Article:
Elections

A House divided

Elections | Even as a contentious Supreme Court nomination deepens political rifts, Democrats seek to grab Republican House seats by playing to the center
by Jamie Dean
Posted 10/10/18, 12:14 pm

Less than four months before November’s midterm elections, a Reuters poll reported voters ranked immigration, healthcare, and the economy as their top concerns heading into the fall campaign season.

By early October, another issue had skyrocketed to the top: Supreme Court nominees. The Pew Research Center reported 76 percent of registered voters said the issue of Supreme Court nominees was “very important” to them in choosing candidates this fall.

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Rich Pedroncelli/AP

A U.S. House forecaster’s guide

Election | Four types of districts can help us predict the outcome of the midterms
by Henry Olsen
Posted 9/27/18, 12:18 pm

Most independent analysts now believe Democrats are extremely likely to retake the U.S. House of Representatives this fall. As we assess their chances and the number of seats they might pick up, it’s helpful to recall that not all districts are created equal. Marginal House seats divide roughly into four groups, only three of which are fertile ground for Democratic wins. That will likely limit their gains in the House and make any Democratic majority small and tenuous, unless the political ground shifts further in their direction.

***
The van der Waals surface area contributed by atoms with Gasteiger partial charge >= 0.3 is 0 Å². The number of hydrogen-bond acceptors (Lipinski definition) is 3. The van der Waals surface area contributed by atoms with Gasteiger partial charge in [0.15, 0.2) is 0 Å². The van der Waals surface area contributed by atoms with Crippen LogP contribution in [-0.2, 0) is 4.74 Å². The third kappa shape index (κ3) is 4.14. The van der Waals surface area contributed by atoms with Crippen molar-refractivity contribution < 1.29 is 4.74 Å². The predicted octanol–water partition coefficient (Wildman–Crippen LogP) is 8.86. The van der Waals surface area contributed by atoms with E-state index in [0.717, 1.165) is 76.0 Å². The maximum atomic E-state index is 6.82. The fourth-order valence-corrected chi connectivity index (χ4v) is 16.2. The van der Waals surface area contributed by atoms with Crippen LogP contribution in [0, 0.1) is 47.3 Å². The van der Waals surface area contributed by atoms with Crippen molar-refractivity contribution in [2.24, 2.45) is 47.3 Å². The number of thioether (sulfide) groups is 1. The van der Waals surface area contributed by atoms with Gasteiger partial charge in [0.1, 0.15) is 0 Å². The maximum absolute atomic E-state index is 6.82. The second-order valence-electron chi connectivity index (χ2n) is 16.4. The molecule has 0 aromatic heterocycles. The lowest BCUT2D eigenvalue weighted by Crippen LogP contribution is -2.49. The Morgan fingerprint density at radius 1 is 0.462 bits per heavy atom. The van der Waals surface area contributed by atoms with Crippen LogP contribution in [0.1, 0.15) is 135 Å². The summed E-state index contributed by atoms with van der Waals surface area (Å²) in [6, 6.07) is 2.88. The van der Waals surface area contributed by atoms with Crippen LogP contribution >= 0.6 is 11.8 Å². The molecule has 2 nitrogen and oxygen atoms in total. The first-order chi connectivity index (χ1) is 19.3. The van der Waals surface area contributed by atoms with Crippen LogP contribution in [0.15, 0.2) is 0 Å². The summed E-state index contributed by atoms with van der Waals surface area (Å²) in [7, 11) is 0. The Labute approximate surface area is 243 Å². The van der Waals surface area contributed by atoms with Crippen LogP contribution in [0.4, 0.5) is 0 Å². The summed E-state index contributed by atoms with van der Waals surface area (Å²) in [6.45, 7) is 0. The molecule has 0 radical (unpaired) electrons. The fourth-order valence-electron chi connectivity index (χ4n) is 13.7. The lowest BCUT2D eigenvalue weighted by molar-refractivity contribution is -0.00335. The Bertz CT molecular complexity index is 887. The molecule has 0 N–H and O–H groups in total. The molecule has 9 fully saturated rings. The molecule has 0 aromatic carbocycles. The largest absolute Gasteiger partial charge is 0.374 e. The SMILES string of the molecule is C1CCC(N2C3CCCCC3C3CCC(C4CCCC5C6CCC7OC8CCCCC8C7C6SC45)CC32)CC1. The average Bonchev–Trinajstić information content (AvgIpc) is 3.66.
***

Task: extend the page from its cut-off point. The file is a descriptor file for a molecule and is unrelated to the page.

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Krieg Barrie

Red and blue all over

Elections | Unexpected primary winners punctuate tight battles between Republicans and Democrats ahead of the 2018 midterm elections
by Jamie Dean
Posted 9/27/18, 12:04 pm

On a warm September morning, Bill Lee was making phone calls from a campaign bus en route to meet with members of the Black Farmers and Agriculturalists Association in Memphis, Tenn.

The visit was one of dozens of campaign stops the GOP candidate made in recent months, barnstorming the Volunteer State as the unlikely front-runner in the race for governor of Tennessee.

Lee has never held public office, he’s never attempted a bid in politics, and unlike his Republican opponents, he didn’t run attack ads in his successful bid for the GOP nomination for governor.

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